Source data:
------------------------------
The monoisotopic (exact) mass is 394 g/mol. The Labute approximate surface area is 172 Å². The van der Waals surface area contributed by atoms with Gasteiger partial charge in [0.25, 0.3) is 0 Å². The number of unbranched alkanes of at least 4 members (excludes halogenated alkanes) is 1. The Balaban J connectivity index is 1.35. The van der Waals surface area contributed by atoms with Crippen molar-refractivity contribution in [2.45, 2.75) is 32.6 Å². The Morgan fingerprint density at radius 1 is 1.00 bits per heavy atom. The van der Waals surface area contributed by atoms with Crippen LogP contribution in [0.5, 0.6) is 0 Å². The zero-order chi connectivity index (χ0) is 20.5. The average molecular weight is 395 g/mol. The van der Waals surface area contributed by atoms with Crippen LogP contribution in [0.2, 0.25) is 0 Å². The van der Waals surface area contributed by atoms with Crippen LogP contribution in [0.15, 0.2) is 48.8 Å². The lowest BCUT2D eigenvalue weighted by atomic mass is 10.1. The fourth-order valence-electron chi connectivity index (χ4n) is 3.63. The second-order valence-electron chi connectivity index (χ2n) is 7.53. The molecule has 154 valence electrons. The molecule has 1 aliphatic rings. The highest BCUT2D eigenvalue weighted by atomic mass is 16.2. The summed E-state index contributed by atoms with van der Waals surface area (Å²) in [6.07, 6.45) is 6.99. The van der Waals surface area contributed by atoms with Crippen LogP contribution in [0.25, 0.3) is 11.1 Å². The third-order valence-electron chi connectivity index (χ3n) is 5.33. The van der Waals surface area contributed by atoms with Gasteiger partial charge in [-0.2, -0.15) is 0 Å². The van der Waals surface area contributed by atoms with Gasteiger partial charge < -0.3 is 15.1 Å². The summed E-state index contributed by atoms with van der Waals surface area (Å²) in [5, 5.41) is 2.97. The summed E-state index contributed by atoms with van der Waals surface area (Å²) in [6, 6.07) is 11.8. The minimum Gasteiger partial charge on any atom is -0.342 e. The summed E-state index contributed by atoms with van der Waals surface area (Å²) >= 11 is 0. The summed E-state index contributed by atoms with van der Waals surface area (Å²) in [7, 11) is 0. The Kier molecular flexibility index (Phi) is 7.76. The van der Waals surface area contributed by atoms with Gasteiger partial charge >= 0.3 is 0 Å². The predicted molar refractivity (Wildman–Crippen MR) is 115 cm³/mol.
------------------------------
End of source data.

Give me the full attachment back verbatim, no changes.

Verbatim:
The monoisotopic (exact) mass is 394 g/mol. The Labute approximate surface area is 172 Å². The van der Waals surface area contributed by atoms with Gasteiger partial charge in [0.25, 0.3) is 0 Å². The number of unbranched alkanes of at least 4 members (excludes halogenated alkanes) is 1. The Balaban J connectivity index is 1.35. The van der Waals surface area contributed by atoms with Crippen molar-refractivity contribution in [2.45, 2.75) is 32.6 Å². The Morgan fingerprint density at radius 1 is 1.00 bits per heavy atom. The van der Waals surface area contributed by atoms with Crippen LogP contribution in [0.5, 0.6) is 0 Å². The zero-order chi connectivity index (χ0) is 20.5. The average molecular weight is 395 g/mol. The van der Waals surface area contributed by atoms with Crippen LogP contribution in [0.2, 0.25) is 0 Å². The van der Waals surface area contributed by atoms with Crippen LogP contribution in [0.15, 0.2) is 48.8 Å². The lowest BCUT2D eigenvalue weighted by atomic mass is 10.1. The fourth-order valence-electron chi connectivity index (χ4n) is 3.63. The second-order valence-electron chi connectivity index (χ2n) is 7.53. The molecule has 154 valence electrons. The molecule has 1 aliphatic rings. The highest BCUT2D eigenvalue weighted by atomic mass is 16.2. The summed E-state index contributed by atoms with van der Waals surface area (Å²) in [6.07, 6.45) is 6.99. The van der Waals surface area contributed by atoms with Crippen LogP contribution in [0.25, 0.3) is 11.1 Å². The third-order valence-electron chi connectivity index (χ3n) is 5.33. The van der Waals surface area contributed by atoms with Gasteiger partial charge in [-0.2, -0.15) is 0 Å². The van der Waals surface area contributed by atoms with Gasteiger partial charge < -0.3 is 15.1 Å². The summed E-state index contributed by atoms with van der Waals surface area (Å²) in [5, 5.41) is 2.97. The summed E-state index contributed by atoms with van der Waals surface area (Å²) in [6, 6.07) is 11.8. The minimum Gasteiger partial charge on any atom is -0.342 e. The summed E-state index contributed by atoms with van der Waals surface area (Å²) >= 11 is 0. The summed E-state index contributed by atoms with van der Waals surface area (Å²) in [7, 11) is 0. The Kier molecular flexibility index (Phi) is 7.76. The van der Waals surface area contributed by atoms with Gasteiger partial charge >= 0.3 is 0 Å². The predicted molar refractivity (Wildman–Crippen MR) is 115 cm³/mol.